Lungworm in cats: symptoms, treatment and prevention
What is lungworm?
Thin, hair-like worms around 1cm long, lungworm is a particularly nasty parasitic worm that can be serious – even fatal – if left untreated.
Unlike many other types of worms your cat is at risk of, lungworm isn’t passed from cat to cat. Instead, it grows in snails and slugs, and infects cats when they eat them – or the predators that have ingested the slugs and snails – while outdoors.
Lungworm can be particularly serious in kittens, older cats, or cats with a weakened immune system.
How common is lungworm in cats?
While relatively rare in the UK just a few years ago, lungworm is becoming increasingly common, with cases now reported all around the country – though the condition is still far more prevalent in the south of England.
Lungworm is most commonly contracted by cats that hunt, and far less prevalent in indoor cats.
What causes lungworm in cats?
Unlike many other diseases, lungworm isn’t contagious. Instead, cats catch lungworm by eating slugs and snails that are infected by the disease – or birds and rodents that have eaten the infected slugs and snails.
Of course, not every snail or slug is infected, so you don’t need to panic if you spot your cat eating one of these slimy critters – but if they regularly eat snails and slugs the risk of contracting lungworm is higher.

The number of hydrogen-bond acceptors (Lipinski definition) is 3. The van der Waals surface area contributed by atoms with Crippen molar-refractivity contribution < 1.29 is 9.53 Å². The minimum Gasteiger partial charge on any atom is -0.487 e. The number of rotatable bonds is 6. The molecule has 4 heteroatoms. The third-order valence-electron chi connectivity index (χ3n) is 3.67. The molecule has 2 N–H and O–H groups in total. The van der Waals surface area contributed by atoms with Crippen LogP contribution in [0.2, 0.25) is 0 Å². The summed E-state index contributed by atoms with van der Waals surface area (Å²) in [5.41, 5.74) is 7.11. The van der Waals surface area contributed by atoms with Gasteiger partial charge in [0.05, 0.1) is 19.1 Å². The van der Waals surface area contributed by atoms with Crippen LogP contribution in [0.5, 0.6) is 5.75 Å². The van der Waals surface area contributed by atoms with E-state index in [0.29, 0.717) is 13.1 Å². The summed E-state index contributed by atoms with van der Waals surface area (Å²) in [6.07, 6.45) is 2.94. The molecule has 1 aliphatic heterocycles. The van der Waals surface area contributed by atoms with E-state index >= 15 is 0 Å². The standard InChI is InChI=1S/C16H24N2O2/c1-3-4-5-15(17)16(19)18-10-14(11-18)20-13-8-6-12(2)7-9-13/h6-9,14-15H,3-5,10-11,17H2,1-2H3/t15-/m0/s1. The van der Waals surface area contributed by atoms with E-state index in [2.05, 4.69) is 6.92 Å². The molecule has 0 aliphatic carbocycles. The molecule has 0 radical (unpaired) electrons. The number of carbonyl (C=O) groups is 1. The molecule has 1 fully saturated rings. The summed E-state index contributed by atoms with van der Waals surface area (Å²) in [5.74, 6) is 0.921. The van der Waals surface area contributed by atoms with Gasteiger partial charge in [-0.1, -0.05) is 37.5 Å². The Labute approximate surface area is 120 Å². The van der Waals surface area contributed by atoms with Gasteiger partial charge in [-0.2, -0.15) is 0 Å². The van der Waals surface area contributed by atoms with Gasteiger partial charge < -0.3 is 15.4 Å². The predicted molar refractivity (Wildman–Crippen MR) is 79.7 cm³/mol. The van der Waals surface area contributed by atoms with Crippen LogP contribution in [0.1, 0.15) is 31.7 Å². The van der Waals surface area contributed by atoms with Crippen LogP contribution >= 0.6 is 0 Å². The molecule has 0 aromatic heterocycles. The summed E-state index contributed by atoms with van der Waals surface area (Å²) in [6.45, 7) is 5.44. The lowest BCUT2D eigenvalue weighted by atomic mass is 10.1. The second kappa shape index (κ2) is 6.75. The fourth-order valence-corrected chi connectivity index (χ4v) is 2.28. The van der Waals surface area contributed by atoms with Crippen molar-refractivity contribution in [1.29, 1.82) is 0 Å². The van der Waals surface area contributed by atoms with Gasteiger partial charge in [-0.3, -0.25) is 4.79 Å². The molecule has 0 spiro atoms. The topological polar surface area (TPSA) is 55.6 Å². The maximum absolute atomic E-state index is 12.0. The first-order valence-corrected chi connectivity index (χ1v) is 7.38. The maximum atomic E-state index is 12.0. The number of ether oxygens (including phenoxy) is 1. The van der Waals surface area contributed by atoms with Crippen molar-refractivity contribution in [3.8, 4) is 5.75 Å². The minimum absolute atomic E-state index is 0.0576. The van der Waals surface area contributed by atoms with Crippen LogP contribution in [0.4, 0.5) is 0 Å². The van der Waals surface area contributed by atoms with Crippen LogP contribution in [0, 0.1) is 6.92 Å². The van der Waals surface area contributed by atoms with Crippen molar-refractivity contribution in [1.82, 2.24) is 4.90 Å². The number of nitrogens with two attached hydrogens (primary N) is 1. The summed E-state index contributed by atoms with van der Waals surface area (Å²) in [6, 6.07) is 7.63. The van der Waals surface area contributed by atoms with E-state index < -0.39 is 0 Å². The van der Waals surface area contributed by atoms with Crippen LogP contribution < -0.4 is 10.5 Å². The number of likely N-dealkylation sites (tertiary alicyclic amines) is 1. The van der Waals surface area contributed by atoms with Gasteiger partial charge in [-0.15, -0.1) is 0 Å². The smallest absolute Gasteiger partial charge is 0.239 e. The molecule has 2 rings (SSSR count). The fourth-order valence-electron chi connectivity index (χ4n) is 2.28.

Many cats never display the symptoms of a lungworm infestation, and some build up a natural resistance to the parasite. Always consult your vet if your cat shows any of the following signs or symptoms of lungworm:
Identifying the signs and symptoms of lungworm in cats
- reluctance to exercise
- weight loss
- shortness of breath, wheezing, or difficulty breathing
- a persistent cough
- blood in the urine or faeces
- bloodshot eyes
- nose bleeds
If you have any reason to believe your cat or kitten has lungworm, call your local vet without delay.
The technical bit…
Lungworm – to give the most common variety its technical name, Aelurostrongylus abstrusus – is a parasitic worm that lives in the heart and blood vessels of affected animals.
“Regularly eating snails and slugs increases the risk of your cat contracting lungworm. Lungworm is far less common in indoor cats, which are much less likely to come into contact with infected slugs or snails.”
As with all parasites, prevention is better than cure – and a good, regular worming routine is vital to protect your cat or kitten from the dangers of contracting lungworm.
While not all over-the-counter wormers treat lungworm, your vet will advise on the best and most effective products that prevent and kill lungworm as well as the more common varieties of cat worms, such as roundworm and tapeworm.
Need advice and information on lungworm in cats?
For expert advice on recognising, preventing and treating lungworm in your cat, contact your local vet. To find your nearest recommended vet or pet clinic, use our 'find a vet' page.